Features

Extra Soul Perception: Karun’s Favourite 5 Female Underground Kenyan Artists

All images by Dan Medhurst

Nairobi-based artist and member of Extra Soul Perception, Karun was one of the artists who took part in the forward-thinking, genre-busting project at the end of 2019. It saw artists from the UK, Kenya and Uganda come together for a week-long writing camp in her home city, in collaboration with the British Council (as part of their new Arts new Audiences initiative) and Arts Council England.

Taking its name and inspiration from the fusion experiments of American saxophonist Monk Higgins and his 1968 LP, techniques and traditions were combined for the Extra Soul Perception project in the name of celebrating world commonalities.

Karun in the studio. Credit: Dan Medhurst

With its mantra of ‘exploring new tangents in soul music’, Karun, Hibotep (Uganda), Faizal Mostrixx (Uganda) and Labdi (Kenya) hooked up with British musicians K15, Maxwell Owin, Lynda Dawn and Lex Amor to make the audio-visual album, which will see release in April.

Each day of the camp saw a new combination of people, testing their powers of improvisation and collaboration. Acapella harmonies, soft spoken word, transcendental gqom, razor sharp Swahili rap, bumping broken beat and beguiling RnB – all captured in a moment in time that won’t see replication.

Hibotep. Credit: Dan Medhurst

The first drop from the album will be from Kampala producer and dancer Faizal Mostrixx and Nairobi singer Karun, formerly of hip hop crew Camp Mulla. The single will also be the first time Karun has rapped in her mother tongue on record.

Karun has chosen five artists for you to discover if you’re not already familiar – check them below.

Tour dates for the ESP tour are:

Saturday 22nd February : The Jazz Cafe, London
(Music workshop and panel talk, followed by film celebrating multi-national collaborations)
Sunday 23rd February: Band On The Wall, Manchester

Monday 24th February: 24 Kitchen Street, Liverpool


Gabbie

Gabbie is an underground gem. If my sister didn’t share her profile with me I don’t think I would have ever come across this.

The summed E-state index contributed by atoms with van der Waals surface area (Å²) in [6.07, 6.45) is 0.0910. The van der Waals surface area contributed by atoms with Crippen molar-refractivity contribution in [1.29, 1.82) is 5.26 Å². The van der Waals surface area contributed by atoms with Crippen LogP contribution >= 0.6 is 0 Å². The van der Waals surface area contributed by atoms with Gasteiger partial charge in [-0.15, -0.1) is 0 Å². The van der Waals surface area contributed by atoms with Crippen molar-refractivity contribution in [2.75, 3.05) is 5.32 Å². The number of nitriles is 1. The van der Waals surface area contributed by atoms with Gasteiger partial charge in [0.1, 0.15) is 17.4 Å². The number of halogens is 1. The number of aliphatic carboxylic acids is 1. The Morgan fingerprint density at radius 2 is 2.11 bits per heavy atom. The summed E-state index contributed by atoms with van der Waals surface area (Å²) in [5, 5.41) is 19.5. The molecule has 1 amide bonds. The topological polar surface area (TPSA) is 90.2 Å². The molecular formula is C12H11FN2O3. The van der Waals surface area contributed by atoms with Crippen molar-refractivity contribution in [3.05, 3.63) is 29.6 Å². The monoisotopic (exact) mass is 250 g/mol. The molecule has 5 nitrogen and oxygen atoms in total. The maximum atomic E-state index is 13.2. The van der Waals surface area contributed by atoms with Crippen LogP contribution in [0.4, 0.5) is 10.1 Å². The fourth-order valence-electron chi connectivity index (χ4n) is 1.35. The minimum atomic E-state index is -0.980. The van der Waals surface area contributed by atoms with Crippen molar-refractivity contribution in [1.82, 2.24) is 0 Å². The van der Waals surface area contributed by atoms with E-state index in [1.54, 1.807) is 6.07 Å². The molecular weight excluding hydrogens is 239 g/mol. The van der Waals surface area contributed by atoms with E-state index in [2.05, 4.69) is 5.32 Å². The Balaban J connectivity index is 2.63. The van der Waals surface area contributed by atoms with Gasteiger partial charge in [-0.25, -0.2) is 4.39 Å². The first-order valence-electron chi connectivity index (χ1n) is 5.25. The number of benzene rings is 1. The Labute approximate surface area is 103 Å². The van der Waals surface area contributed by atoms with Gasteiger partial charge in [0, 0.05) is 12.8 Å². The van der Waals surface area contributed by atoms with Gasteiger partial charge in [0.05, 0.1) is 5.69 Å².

Her Instagram is full of intimate songwriting clips, and that’s what got me.

I like the folk-like approach to the songwriting in her music. Raw, honest, and down to earth.

 


Stacy Kamatu

I love this song mostly because it’s in Kikuyu, my mother tongue.

I don’t find dope Kikuyu music sung by young people often, so my heart sings when I find such (Ayrosh is another Kikuyu artist that I would shout out).

Whether you understand the lyrics or not, it’s a great song, and I love when that happens.

 



Janice Iche

I love the freedom of Janice’s songwriting. This song, in particular, feels like it was written as a stream of consciousness.

I am drawn to music like this.

The beat by Fuzzkill is also sick, it transcends space and time, it’s got a timeless feeling and could’ve come from anywhere in the world.




Maya Amolo (PapayaMayaaa)

Maya is also a free-flowing human being transcending space and time and I love to see it!

There’s something comforting about these sad-boy songs Maya sings.

Her harmonies and raspy vocals are perfect for this vibe.

 


Le Ru

Oooh yes, Le Ru AKA Ru.by, a wavy lyricist, singer/poet/rapper.

Ru.by makes music you can both get high to and turn up to, both meditative and yet still has that bad bitch vibe and that’s sick.

 

Keep up to date with Extra Soul Perception here.

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